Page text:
National Monument: Nebraska’s Scotts Bluff
190276 Old Oregon Trail, Gering, Nebraska This bluff takes its name from a trapper who met his end somewhere nearby
190276 Old Oregon Trail, Gering, Nebraska
This bluff takes its name from a trapper who met his end somewhere nearby about 1828. But long before that, the prominent landmark was known as “the hill that is hard to go around” by the Plains tribe and was a key guidepost for travelers heading west.
Much of the history here centers around Mitchell Pass, which proved to be a good route through these steep, eroded bluffs and became part of the Oregon Trail. Thousands of westward-bound travelers passed through here, resulting in a well-developed swale, an eroded remnant of the trail that can still be seen.
At the visitors center, exhibits and a slide show about the Oregon Trail tell the story of overland migration. In summer, living-history demonstrations bring the story alive.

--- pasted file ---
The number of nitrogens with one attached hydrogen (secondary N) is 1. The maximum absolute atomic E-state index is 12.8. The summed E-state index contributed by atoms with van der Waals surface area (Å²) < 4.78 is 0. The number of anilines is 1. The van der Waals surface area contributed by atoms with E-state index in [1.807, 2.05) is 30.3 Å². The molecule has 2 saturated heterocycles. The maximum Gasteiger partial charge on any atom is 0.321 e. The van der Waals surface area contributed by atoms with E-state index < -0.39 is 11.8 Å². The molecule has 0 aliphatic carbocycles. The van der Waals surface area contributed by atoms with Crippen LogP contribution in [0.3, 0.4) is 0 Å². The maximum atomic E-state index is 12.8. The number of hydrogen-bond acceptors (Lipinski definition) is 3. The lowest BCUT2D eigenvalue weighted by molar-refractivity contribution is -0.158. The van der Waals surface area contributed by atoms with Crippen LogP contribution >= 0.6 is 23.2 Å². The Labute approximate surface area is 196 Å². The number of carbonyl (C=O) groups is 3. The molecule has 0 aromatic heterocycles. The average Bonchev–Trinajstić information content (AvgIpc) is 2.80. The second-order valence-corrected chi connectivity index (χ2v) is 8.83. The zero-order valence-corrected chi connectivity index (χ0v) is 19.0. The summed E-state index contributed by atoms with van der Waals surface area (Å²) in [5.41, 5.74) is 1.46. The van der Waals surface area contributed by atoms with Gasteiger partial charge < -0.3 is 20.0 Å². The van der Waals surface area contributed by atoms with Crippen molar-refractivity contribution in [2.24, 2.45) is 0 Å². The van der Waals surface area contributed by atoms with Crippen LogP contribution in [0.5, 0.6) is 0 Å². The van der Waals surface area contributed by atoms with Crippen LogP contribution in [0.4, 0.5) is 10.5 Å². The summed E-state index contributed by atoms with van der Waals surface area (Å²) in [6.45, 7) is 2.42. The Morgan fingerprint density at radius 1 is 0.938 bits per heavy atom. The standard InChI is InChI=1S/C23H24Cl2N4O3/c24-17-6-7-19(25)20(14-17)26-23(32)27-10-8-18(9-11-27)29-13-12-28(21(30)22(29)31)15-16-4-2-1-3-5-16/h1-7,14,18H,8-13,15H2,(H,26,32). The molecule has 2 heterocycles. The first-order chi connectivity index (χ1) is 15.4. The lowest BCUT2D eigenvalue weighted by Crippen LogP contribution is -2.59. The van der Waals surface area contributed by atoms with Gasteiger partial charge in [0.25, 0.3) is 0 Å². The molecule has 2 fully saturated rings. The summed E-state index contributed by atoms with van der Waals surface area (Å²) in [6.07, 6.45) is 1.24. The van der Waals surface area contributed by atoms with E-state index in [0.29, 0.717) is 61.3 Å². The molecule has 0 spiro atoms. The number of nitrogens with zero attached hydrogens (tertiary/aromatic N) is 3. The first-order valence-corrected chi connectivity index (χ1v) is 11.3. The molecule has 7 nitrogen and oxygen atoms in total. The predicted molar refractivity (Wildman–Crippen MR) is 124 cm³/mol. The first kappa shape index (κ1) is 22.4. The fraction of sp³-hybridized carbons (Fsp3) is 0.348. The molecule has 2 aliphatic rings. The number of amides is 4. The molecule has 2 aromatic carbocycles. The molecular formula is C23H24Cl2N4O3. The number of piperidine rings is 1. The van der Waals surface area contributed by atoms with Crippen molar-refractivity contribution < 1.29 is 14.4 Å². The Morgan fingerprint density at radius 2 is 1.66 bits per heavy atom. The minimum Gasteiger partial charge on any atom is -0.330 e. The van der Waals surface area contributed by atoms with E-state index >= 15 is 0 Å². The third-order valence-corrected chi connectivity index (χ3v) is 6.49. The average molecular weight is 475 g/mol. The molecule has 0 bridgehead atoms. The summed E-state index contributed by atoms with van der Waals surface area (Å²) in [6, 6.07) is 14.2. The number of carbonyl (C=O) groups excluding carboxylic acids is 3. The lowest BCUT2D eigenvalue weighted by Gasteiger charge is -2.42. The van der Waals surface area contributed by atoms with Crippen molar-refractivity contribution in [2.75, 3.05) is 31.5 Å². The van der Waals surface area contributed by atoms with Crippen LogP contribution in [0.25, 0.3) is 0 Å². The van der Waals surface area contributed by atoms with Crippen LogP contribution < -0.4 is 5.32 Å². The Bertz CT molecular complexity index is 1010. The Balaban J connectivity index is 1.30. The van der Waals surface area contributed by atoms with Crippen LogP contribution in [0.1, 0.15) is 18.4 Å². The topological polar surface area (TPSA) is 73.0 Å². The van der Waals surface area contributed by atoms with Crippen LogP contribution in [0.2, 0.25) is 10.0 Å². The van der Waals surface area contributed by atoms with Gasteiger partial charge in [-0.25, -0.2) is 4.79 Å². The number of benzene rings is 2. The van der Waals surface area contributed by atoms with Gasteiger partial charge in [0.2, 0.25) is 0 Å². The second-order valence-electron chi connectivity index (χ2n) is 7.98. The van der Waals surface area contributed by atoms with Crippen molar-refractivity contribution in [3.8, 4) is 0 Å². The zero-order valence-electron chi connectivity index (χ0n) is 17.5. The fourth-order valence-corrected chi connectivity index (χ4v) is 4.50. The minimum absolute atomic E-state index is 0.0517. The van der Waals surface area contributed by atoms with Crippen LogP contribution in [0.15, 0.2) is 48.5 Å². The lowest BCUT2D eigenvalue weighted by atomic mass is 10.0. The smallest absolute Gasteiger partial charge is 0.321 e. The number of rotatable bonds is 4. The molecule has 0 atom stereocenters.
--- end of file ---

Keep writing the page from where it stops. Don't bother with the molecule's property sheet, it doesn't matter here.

The bluff’s summit is accessible by vehicles (oversize vehicles are restricted due to tunnels with limited clearance), a free shuttle service, or by a 11/2-mile hike gaining 400 feet in elevation. From the north overlook there’s a spectacular view of the North Platte valley, with Chimney Rock on the horizon to the east and Laramie Peak to the west. Part of the legendary Oregon Trail can be seen from the south overlook.
Even more compelling than the view is the stark evidence of the power of erosion. By standing on the bluff’s highest point and extending an imaginary line to the tops of the surrounding hills, you can establish the approximate level of the original nearly mile-high grassy plains that were once here.
Everything from where you stand down to the rugged land below has been slowly eroded and washed away to distant deltas, seas, and shorelines.
Open year-round except major holidays. Admission charged.